What Strange Things in Darkness Dwell
Emma walked backward into the house, unable to pull her gaze away from the wasted figure standing motionless in the road until Mama, still outside, closed the door. Warm air with the scent of garlic and baking potatoes did little to ease her nerves. Emma kept going up until the edge of the table hit her back, bumping it hard enough to knock over an unlit candlestick. Emma whirled toward the clatter, but gasped at finding her grandmother close behind her.
Nan stroked her gnarled fingers over Emma’s hair. “What’s got your blood hiding? You’re pale like a banshee.”
“There’s a sick lady outside. Mama told me to help you.”
“Well, now Emma. Sick people don’t often scare you.”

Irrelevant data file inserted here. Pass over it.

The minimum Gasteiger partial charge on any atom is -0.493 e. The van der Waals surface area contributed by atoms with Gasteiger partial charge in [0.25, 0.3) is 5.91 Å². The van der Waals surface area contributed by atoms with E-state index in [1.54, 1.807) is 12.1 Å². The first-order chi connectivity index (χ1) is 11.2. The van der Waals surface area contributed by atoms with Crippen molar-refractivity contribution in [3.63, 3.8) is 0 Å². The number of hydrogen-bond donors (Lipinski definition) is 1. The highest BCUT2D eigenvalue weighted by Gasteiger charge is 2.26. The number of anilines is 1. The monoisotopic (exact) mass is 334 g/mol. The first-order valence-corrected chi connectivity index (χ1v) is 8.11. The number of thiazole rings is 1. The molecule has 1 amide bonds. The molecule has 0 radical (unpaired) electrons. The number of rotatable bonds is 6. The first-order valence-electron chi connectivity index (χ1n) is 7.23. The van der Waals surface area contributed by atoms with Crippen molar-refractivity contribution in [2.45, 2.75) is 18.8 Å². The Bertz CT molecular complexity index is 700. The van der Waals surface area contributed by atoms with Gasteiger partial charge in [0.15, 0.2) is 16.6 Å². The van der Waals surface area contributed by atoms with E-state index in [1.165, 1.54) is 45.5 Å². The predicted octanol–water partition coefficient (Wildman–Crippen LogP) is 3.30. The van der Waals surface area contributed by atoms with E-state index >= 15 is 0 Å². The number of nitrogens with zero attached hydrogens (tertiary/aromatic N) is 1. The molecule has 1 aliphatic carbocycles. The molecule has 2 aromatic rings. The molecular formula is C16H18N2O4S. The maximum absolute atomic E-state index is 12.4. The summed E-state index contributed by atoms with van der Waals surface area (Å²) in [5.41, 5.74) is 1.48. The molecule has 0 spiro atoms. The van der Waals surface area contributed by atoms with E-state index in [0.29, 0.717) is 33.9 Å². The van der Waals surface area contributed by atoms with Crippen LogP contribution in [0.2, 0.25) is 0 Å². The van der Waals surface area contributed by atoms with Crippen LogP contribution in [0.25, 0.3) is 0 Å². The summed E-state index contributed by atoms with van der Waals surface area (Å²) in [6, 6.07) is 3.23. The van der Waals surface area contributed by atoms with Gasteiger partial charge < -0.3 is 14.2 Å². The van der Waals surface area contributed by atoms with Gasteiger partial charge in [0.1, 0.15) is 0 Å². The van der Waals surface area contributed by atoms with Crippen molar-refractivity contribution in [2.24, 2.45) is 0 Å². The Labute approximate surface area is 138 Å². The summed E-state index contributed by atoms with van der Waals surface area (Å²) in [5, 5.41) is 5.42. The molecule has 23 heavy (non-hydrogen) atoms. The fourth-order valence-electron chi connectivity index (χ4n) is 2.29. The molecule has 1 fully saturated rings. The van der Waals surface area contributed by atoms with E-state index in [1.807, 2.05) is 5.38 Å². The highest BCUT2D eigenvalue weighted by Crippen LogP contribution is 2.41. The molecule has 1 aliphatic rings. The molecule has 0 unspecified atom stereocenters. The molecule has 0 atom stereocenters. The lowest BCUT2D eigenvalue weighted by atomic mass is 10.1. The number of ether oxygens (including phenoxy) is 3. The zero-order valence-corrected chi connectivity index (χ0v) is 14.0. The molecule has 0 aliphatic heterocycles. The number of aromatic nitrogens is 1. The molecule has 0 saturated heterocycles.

“Uhh.” Emma gave her grandmother a helpless look. “Something’s wrong. She felt strange.”
Wisps of Nan’s white hair drifted to the side, draped over her black shawl. The wailing wind seemed impart a chill to the house despite the glowing orange fire. Emma shivered. Nan leaned her head as if to peer out the wall like a window, milky eyes widening.
“She’s alive,” said Nan. “Go wash your hands.”
Emma ran out the back door and over to the pump ten paces away. She worked the lever until a spurt of water came out and rubbed it over her hands and arms. A sprawling meadow filled the land between the rear of their house and the tree line where Widowswood curved around the village. Bugs of all sizes zoomed and fluttered above the grass. A large, white butterfly meandering in a drunken spiral caught her attention, stark against the distant forest. She froze, water dripping from her fingers. The puddle around her feet turned cold in an instant. For no reason she could explain, she found herself staring at the forest again.